Sunday, March 4, 2012

Dressage is a Harsh Mistress

Today I'd like to welcome Jennifer Walker as a guest blogger.

Dressage is a Harsh Mistress--Guest Blog for Equestrian Ink

by Jennifer Walker

When I got back into riding after about nine years away from it, I wasn't sure which discipline to pursue. I had a little Arabian mare, and we ended up at a sport horse training barn. When I watched some dressage at an Arabian sport horse show, I decided that was the discipline for me. After all, it's just making circles and changing directions and trotting and cantering and wearing cute little outfits!

Yeah....not so much. As it turned out, it was a whole lot more than that. For one thing, making corners and circles that are actually round is much harder than it looks. For another, you have to have the horse on the bit, and working through its back, and tracking up, and all kinds of other things. Somehow it all snuck up on me and turned out to be much more than I bargained for.

Then I started going to horse shows. And I learned that even though my mare and I had come a long way and performed well for what we were capable of doing, that didn't equate to what really needed to happen and therefore a good score. As dressage judge Creeky Routson once said when I was scribing with her, "Dressage is a harsh mistress." Boy, did I get that.

Once you finally figure out how to make circles that are round and lines that are straight, and your horse is on the bit and you're finally keeping your hands in the right place, you move up a level and everything gets a little harder. Or, suddenly your trainer decides you can't let your horse's hind end swing inward at the canter anymore. Or now your halts have to be square instead of just being thankful the horse stopped at all. It's one thing after another!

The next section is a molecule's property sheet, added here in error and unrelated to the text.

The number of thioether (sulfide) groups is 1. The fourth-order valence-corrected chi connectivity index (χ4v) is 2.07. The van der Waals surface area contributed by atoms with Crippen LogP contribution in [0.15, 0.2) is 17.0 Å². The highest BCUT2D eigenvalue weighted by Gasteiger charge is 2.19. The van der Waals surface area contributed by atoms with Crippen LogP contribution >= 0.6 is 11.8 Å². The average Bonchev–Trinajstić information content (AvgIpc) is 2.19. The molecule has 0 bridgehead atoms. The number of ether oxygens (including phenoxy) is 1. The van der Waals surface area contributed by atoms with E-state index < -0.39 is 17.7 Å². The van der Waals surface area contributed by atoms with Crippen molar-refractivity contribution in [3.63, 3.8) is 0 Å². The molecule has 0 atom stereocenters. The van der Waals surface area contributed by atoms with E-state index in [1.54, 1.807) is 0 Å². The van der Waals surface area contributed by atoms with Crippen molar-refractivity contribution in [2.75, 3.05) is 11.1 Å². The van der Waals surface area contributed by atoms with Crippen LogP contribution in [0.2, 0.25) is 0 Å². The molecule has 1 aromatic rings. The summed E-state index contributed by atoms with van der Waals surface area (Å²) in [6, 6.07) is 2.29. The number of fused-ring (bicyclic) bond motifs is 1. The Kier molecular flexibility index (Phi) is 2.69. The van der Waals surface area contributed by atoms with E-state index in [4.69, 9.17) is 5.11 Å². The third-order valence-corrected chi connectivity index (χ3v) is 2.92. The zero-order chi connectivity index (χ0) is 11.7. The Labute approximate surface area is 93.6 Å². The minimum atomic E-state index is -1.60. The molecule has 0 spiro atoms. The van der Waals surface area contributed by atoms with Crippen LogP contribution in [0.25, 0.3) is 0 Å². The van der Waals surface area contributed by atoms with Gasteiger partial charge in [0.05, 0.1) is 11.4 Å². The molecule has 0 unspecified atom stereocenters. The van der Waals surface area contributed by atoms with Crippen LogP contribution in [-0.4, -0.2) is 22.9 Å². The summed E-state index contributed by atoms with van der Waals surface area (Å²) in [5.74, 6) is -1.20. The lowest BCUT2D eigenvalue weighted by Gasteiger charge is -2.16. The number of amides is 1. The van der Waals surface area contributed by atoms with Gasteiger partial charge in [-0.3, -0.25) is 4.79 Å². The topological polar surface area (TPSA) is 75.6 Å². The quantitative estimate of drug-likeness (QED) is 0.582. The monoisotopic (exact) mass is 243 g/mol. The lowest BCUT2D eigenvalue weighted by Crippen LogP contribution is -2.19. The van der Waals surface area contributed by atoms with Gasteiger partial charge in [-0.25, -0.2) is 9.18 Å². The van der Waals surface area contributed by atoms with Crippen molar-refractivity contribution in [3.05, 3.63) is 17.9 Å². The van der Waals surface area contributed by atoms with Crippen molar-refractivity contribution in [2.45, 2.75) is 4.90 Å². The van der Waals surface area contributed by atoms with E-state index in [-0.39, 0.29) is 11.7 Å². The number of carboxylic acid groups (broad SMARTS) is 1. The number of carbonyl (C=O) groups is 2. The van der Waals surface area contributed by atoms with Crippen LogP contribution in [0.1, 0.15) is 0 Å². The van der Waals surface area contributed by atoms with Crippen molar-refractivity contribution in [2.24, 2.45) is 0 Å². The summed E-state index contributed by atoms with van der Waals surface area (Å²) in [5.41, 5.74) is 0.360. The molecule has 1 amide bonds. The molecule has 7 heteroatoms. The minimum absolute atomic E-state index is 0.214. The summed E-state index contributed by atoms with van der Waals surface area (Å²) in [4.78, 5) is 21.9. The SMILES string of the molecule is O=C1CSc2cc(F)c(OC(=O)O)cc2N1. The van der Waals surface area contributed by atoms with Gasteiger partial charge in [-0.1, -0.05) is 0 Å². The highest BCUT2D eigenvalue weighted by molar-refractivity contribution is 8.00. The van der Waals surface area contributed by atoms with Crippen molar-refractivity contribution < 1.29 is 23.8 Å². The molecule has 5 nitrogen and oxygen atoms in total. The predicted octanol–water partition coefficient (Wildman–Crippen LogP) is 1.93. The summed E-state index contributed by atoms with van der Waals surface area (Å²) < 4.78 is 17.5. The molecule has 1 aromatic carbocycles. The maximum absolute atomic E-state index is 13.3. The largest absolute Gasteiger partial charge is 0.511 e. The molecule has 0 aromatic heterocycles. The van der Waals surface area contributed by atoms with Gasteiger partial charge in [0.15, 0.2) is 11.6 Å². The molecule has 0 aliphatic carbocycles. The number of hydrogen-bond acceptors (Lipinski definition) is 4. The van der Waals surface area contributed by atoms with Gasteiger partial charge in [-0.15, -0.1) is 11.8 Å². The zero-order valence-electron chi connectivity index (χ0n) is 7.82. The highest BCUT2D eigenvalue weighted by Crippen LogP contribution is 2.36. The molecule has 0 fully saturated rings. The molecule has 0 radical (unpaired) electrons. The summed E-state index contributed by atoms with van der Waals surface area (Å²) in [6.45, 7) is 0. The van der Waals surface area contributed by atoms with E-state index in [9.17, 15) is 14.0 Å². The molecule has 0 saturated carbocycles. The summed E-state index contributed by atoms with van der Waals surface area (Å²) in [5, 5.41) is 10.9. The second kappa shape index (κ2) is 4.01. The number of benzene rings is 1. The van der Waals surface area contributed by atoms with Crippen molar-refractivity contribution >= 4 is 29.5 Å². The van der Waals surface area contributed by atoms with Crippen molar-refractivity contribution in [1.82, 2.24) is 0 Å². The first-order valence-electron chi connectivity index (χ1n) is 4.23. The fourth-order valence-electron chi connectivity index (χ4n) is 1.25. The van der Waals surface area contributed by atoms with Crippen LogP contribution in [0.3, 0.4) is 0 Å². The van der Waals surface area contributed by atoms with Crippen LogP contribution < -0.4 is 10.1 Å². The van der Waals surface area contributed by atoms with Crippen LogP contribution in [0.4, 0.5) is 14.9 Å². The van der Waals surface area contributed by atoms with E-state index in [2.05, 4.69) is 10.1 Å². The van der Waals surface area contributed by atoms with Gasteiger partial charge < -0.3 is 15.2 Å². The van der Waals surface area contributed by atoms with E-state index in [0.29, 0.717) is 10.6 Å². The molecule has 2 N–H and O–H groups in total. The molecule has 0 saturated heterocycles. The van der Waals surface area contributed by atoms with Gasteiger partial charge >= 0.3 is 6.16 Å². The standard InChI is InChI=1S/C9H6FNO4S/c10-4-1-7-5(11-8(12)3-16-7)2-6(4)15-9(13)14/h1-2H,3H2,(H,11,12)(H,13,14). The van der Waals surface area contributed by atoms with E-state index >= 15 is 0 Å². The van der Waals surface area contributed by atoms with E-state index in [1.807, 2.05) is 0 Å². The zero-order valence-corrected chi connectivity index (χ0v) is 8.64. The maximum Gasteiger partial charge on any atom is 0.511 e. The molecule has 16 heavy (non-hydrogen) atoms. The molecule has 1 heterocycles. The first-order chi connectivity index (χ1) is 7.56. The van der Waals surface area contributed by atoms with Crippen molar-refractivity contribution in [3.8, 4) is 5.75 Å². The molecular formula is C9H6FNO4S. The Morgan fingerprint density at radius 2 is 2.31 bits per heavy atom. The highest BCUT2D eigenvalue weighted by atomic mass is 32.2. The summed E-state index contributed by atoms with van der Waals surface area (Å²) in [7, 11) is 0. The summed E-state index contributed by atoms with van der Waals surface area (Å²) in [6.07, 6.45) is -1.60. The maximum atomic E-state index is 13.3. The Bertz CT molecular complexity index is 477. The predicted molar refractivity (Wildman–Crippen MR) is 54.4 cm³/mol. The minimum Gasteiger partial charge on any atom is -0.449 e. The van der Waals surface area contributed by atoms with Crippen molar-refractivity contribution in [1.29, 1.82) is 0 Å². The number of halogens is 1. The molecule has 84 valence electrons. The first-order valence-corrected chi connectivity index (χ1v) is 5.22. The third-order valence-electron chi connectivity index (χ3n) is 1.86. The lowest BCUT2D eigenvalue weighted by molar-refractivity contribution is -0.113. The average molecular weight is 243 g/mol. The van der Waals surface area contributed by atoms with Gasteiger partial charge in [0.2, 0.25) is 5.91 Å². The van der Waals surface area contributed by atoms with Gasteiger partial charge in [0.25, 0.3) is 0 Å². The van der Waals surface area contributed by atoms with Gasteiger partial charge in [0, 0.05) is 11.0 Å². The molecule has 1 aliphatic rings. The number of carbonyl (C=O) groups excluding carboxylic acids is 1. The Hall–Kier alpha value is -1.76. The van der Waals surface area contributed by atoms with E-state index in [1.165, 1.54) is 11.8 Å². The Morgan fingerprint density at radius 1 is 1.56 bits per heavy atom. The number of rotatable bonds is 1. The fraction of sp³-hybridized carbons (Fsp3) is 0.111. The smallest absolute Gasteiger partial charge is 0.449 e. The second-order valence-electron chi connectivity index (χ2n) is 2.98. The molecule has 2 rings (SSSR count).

And that is the beautiful, wonderful thing about dressage. There is always something new to learn, a new height to reach. When you finally get that feeling of your horse being on the aids and moving powerfully beneath you and you're working together harmoniously. That moment when you finally get the movement right and your instructor smiles and says, "Good job!" It's that bond you form with your horse after hours and months and years of working together to reach a goal.

Yes, dressage is a harsh mistress. And I wouldn't trade it for the world.


Jennifer Walker is a freelance writer, editor, and novelist living in Northern California. Her two books, Bubba Goes National and Bubba to the Rescue, are both available in print or digital editions from and other online retailers.


TBDancer said...

Somewhere I heard basically the same thing--that you get your horse on the bit, over the back, "through" and then the horse takes another step. ;o) I'm not a real detail-oriented person, but with the little bit that I've ridden dressage, I can see how paying attention to the small stuff really pays off. Instead of doing a movement in a test and thinking, "Well, THAT sucked. Maybe the next movement will be better," I started thinking "this seems to be going south, wonder if I can fix the problem" and having it actually turn out to be better than expected. No consistency in that "fixing the problem in the moment," but certainly a step (or two) in the right direction.

Good post!

Linda Benson said...

Jennifer - I have never ridden Dressage, and I have a lot of respect for the patience and attention to detail one needs to pursue this sport. Glad to see you drop by, by the way! And I adore the phrase "Dressage is a Harsh Mistress." Book Title - perhaps??

Francesca Prescott said...

Jennifer, your blog made me smile! So true about riding those circles; people must think we're insane to obsess on something that must sound so simple! But those shoulders fall in, and those quarters swing out, and it's all such a big balancing act!

Alison said...

This is to Greenie in WI see comments under my post "Finding the Inner Child" so we can get the Breyer box to the horse! Best, Alison

Alison said...

Jennifer--welcome! I enjoyed your post!

Jennifer Walker said...

Thank you all for reading and commenting!